Radiochemistry can refer to two areas of knowledge:

  1. the events occurring as a result of ionising radiation interacting with matter (this results in free radical formation and the area of free radical chemistry is large).
  2. the description of the properties of radionuclides (this sense is not taken here)

Radiochemistry in the Nucleus of the Cell

The photon that traverses the cell can interact with the biological molecules, but this is of lesser consequence as all these molecules are derived from blueprints inside the nucleus and can be regenerated. Having said that, the alteration of biological membranes can release ceramide which has effects on the apoptotic cascades.

Ceramide is a sphingolipid that acts as a second messenger in ubiquitous, evolutionarily conserved, signaling systems. Emerging data suggest that radiation acts directly on the plasma membrane of several cell types, activating acid sphingomyelinase, which generates ceramide by enzymatic hydrolysis of sphingomyelin. Ceramide then acts as a second messenger in initiating an apoptotic response via the \ mitochondrial system. Radiation-induced DNA damage can also initiate ceramide generation by activation of mitochondrial ceramide synthase and de novo synthesis of ceramide. In some cells and tissues, BAX is activated downstream of ceramide, regulating commitment to the apoptotic process via release of mitochondrial cytochrome c. Genetic and pharmacologic studies in vivo showed that radiation targets the acid sphingomyelinase apoptotic system of microvascular endothelial cells in the lungs, intestines and brain, as well as in oocytes, to initiate the pathogenesis of tissue damage. Regulated ceramide metabolism may produce metabolites, such as sphingosine 1-phosphate, shown to signal antiapoptosis, thus controlling the intensity of the apoptotic response and constituting a mechanism for radiation sensitivity or resistance. An improved understanding of this signaling system may offer new opportunities for the modulation of radiation effects in the treatment of cancer.[1]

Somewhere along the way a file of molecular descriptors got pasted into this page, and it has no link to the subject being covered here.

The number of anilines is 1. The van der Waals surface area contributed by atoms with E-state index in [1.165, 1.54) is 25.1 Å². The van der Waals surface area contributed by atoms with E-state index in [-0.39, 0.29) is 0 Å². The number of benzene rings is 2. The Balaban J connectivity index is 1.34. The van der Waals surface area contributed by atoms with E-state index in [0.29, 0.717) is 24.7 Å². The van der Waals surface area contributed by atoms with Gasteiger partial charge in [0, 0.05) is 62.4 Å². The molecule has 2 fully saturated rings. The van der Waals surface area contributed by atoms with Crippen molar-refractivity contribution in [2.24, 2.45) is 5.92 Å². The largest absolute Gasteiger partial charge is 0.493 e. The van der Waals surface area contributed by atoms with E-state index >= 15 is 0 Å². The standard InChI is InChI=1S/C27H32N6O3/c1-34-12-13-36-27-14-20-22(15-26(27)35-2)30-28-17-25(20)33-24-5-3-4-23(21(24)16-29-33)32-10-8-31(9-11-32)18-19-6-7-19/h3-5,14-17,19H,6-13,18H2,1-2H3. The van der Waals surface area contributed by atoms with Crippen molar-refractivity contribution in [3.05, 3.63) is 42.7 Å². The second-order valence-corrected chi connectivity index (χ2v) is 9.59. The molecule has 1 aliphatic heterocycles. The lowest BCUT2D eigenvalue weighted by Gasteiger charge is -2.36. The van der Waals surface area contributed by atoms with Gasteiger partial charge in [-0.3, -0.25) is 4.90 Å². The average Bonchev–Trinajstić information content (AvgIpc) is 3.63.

When the photon traverses the cell nucleus, the interactions with DNA are considered to be quite important because of the fundamental position of DNA and its surveillance in cell health, survival and reproduction.


The incoming photon can interact directly with the DNA, and in this the interactions with the base pairs are more important. The sugar-phosphate component is only a backbone that can be reconstituted easily - SO LONG AS ONLY ONE IS BROKEN. DNA repair mechanisms have a very high fidelity, so long as a strand is left intact on which to build the replacement strand. So ionising events that affect a single strand are unlikely to prove fatal, unless the repair is prevented, or there is another unfortunate stochastic event occuring before the damage is fixed. This is to say that a double single strand breaks if co-located will have the same effect as a single double strand break.

The bases are a different matter. Free radical formation of a base can result in altered bases with altered bonding and covalent linkage with opposed bases.

The damage does not have to be to a base. Almost all biological materials can be made into free radicals, but the most prolific and movable is water. The ionisation event in water produces a free radical called the hydroxyl radical OH. which is particularly reactive and can diffuse a short distance.

1. Kolesnick R, Fuks Z Radiation and ceramide-induced apoptosis Oncogene (2003) 22, 5897–5906. doi:10.1038/sj.onc.1206702

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